Sometimes, the medical care of a doctor or the professional guidance of a therapist is not enough to help people cope with health problems.

"A self-help group is a group composed of members who share the same problem, and the source of help is the group itself," says Alice LeBlanc, coordinator of the Greater Washington Self-Help Coalition, which provides consultation and training for people interested in starting a self-help support group.

The intention is not to replace the work of skilled professionals but to recognize that many people can benefit from taking responsibility for their own care.

"We want to get people out of their individual isolation and into a social situation where they can share their problem with others," LeBlanc said. "They then move from being a victim to an activist."

The written instructions and guidelines for starting a group distributed by the coalition suggest ways to recruit new members, locate a meeting place and prepare an agenda of topics for discussion at the first meeting.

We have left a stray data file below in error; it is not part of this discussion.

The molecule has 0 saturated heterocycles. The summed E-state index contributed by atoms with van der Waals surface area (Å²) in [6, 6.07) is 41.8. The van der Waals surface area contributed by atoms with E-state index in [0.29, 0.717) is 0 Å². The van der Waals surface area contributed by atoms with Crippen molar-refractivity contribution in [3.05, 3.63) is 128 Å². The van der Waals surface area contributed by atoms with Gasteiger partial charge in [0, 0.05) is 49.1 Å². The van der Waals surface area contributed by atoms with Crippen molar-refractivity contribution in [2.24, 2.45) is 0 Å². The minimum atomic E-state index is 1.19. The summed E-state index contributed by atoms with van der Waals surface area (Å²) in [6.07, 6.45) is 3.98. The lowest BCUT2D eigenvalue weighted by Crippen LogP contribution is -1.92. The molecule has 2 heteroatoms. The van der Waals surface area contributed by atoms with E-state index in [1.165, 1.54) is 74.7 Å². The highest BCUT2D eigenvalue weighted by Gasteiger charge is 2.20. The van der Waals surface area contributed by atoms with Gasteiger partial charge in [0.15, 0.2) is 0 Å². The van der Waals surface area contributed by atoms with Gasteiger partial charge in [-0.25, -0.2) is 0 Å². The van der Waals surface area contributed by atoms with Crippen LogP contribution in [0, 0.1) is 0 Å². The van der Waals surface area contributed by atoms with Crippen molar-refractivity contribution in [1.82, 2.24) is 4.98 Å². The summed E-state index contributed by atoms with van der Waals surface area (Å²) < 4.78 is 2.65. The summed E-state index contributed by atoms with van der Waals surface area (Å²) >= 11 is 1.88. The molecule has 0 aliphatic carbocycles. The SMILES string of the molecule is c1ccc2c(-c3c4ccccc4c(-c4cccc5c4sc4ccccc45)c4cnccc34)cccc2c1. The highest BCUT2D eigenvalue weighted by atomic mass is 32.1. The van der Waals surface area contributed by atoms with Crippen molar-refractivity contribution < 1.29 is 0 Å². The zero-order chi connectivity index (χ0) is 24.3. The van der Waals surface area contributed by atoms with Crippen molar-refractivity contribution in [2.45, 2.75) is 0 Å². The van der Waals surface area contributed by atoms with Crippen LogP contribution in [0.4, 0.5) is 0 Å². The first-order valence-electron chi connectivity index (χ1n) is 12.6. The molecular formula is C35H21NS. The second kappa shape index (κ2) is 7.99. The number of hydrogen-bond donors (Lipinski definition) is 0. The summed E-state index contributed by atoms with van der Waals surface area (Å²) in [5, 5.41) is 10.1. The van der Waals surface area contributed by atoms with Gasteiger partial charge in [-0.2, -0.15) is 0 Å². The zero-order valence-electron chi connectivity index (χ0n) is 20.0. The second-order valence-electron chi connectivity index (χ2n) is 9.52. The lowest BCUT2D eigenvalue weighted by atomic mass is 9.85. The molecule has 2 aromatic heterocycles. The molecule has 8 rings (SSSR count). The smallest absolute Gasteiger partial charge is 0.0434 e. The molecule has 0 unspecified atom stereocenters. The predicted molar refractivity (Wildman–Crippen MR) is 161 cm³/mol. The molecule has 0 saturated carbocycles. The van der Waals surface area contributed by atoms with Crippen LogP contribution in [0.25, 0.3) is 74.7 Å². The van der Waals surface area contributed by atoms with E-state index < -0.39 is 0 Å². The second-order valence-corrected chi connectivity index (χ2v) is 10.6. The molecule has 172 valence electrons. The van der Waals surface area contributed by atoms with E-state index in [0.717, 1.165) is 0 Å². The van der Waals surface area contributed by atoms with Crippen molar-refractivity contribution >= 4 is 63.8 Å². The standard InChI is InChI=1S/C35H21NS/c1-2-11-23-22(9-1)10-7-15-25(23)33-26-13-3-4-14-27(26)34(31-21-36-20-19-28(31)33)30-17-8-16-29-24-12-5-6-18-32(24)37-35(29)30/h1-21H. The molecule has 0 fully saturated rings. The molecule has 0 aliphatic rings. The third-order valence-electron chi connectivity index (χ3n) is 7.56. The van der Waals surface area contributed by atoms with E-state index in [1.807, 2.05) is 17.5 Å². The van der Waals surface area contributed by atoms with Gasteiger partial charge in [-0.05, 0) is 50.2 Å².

"It is important to look for other people to help you start a group so one person doesn't end up doing all the work," said LeBlanc. "Groups are maximally effective when the people themselves take it over."

The coalition also provides an information and referral service for existing support groups, advises professionals on how to start groups, and publishes a directory of self-help groups. For a copy of the directory (include $1.25 postage) or for more information, write: Greater Washington Self-Help Coalition, 100 N. Washington St., Room 232, Falls Church, Va. 22046, or call: 536-4100.